'Double standards' for ex-gratia pay
LEGISLATORS accused the Government of adopting double standards in deciding compensation for civil servants whose departments close.
The criticism came as the Finance Committee approved funding of $19.2 million for the Civil Aviation Department to compensate 133 permanent and pensionable staff of the airport management division.
The division will be abolished when Kai Tak airport closes in April 1998.
Anthony Cheung Bing-leung asked why the Government was giving ex-gratia payments of six times an officer's final monthly salary, even though the staff will be re-employed by the Airport Authority.
'It is unreasonable to compensate staff when no loss will be incurred,' Mr Cheung said, adding the arrangement had not been applied before.
'When staff of the Hospital Department were transferred to the Hospital Authority, they were not given any compensation,' he said.
He asked whether the Government was applying a double standard in formulating policy.
Deputy Secretary for the Civil Service Mike Stone said the arrangement was necessary for a smooth transition and to boost confidence. But he agreed to look at the matter again.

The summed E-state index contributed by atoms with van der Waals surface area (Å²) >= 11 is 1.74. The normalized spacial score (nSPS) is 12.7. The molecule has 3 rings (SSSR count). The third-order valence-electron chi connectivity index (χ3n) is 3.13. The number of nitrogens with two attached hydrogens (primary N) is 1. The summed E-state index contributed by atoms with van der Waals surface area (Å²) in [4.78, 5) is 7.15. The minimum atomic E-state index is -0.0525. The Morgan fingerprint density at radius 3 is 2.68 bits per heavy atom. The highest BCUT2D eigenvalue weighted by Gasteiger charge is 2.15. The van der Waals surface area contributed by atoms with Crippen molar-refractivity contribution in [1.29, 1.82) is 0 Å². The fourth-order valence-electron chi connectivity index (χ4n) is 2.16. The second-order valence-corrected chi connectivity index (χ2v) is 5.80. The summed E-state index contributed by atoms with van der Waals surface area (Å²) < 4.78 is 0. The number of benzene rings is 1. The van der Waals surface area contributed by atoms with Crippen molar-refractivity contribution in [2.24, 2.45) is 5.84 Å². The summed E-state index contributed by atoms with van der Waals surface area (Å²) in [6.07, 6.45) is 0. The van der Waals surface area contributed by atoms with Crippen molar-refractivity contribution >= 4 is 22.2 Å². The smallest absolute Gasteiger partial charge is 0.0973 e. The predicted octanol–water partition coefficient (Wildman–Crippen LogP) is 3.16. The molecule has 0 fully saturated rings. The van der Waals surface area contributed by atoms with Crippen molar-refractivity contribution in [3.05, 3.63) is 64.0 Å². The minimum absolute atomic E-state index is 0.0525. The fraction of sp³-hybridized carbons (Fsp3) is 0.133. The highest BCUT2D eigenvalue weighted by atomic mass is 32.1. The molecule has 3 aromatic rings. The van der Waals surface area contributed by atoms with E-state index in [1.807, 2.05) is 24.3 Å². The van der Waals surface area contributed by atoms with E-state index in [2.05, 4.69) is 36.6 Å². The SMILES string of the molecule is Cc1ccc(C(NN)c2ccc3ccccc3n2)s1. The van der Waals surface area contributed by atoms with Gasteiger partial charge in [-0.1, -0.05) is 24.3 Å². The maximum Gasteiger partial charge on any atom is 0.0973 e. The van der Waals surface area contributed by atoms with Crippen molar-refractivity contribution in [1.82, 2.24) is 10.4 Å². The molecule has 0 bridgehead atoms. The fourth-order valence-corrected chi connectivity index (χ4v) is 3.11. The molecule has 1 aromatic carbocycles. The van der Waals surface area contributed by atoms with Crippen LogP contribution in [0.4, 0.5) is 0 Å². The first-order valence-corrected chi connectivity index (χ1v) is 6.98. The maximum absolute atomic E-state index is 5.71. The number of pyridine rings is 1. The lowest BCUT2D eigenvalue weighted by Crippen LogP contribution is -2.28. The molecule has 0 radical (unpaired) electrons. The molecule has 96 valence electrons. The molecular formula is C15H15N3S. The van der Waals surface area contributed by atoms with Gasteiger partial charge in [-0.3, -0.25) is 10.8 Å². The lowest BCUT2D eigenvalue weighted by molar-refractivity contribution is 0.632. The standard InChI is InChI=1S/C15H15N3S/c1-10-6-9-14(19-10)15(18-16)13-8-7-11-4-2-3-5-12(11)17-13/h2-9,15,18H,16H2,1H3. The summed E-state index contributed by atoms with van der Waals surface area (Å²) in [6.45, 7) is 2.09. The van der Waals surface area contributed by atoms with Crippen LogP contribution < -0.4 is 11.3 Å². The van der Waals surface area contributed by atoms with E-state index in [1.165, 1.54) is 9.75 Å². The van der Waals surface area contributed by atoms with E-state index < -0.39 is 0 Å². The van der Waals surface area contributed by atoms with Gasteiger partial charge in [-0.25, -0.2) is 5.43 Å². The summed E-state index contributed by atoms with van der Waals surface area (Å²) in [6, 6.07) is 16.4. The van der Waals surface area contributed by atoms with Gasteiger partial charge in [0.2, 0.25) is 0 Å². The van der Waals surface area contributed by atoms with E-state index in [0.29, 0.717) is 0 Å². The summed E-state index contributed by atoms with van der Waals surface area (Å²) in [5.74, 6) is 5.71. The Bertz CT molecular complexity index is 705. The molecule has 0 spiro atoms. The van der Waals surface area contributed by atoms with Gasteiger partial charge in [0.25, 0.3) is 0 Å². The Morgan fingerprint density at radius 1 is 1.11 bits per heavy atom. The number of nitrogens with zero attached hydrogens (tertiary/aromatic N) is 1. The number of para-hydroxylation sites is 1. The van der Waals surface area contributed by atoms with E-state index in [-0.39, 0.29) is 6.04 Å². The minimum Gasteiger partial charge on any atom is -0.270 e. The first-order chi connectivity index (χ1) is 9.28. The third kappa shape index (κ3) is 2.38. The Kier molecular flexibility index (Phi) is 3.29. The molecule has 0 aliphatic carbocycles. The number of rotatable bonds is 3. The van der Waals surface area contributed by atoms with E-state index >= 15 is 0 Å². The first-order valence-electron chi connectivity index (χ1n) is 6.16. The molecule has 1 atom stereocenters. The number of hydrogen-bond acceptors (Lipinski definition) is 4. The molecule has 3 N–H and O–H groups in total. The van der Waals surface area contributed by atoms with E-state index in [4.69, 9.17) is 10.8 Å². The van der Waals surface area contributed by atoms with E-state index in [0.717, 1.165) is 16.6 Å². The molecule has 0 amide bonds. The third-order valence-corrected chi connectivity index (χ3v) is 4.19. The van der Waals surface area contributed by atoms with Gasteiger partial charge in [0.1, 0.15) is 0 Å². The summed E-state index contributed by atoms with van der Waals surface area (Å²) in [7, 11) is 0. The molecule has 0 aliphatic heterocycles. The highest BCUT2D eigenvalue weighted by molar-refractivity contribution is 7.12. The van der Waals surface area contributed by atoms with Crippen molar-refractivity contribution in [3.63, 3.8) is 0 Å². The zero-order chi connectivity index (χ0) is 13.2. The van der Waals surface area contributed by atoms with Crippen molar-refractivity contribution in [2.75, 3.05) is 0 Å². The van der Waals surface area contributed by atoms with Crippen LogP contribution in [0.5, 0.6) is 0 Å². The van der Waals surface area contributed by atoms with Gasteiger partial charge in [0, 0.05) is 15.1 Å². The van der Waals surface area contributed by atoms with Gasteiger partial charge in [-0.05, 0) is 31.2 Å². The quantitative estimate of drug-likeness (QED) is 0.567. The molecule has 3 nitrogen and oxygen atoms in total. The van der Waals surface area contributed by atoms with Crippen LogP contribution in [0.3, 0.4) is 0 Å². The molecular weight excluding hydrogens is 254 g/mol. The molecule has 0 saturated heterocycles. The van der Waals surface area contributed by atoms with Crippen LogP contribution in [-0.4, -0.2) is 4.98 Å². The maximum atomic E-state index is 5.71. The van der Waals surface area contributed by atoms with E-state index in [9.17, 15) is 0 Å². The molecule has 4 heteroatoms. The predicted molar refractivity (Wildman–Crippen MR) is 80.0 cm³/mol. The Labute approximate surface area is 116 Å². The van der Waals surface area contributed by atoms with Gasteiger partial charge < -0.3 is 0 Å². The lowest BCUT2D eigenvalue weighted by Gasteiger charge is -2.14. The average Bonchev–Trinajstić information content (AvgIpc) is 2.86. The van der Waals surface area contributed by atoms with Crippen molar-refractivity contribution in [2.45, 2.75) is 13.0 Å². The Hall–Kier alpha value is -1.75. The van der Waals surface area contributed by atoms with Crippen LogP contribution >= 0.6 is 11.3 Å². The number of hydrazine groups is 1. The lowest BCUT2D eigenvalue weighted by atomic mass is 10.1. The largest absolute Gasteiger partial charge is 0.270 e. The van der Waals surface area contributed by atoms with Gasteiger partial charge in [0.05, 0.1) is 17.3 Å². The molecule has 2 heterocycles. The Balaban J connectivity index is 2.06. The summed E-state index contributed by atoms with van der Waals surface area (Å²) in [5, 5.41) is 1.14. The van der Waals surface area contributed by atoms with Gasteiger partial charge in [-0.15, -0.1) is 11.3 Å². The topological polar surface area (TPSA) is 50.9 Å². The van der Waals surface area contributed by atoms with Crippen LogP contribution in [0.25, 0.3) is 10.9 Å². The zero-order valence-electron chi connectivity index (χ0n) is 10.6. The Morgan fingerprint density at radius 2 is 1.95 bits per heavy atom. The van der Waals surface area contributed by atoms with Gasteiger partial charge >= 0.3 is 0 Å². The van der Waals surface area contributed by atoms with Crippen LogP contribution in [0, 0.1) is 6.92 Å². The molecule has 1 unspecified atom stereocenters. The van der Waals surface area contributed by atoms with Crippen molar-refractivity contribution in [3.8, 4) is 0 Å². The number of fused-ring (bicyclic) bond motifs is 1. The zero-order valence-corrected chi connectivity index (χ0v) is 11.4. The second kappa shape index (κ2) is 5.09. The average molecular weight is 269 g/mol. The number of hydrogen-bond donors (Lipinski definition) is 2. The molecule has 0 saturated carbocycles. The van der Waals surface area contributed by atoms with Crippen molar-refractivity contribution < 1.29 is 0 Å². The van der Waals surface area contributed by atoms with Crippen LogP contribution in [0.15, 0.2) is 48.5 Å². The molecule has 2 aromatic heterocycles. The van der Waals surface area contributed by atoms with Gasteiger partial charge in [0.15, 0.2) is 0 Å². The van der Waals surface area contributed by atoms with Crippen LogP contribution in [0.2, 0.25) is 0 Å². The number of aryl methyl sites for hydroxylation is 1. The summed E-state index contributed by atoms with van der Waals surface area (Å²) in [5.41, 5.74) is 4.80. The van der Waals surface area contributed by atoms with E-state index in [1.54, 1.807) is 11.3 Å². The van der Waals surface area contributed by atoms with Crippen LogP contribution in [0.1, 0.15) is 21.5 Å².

'I am happy to discuss the issue with legislators later in panel meetings,' Mr Stone said.
A request for $298 million to employ a management consultancy for Phase Four of the new airport was endorsed by legislators despite being rejected last month.
But they asked whether the other large projects, for example the Western Corridor Railway, could also benefit from the four-year consultancy.
'Do we need to spend another big amount to employ consultants in the future?' asked Cheung Man-kwong.
The director of the New Airport Projects Co-ordination Office, Billy Lam Chung-lun, said recruiting the consultants would definitely be beneficial.
'It will be helpful, but it doesn't mean that we won't need other experts in the future,' he said.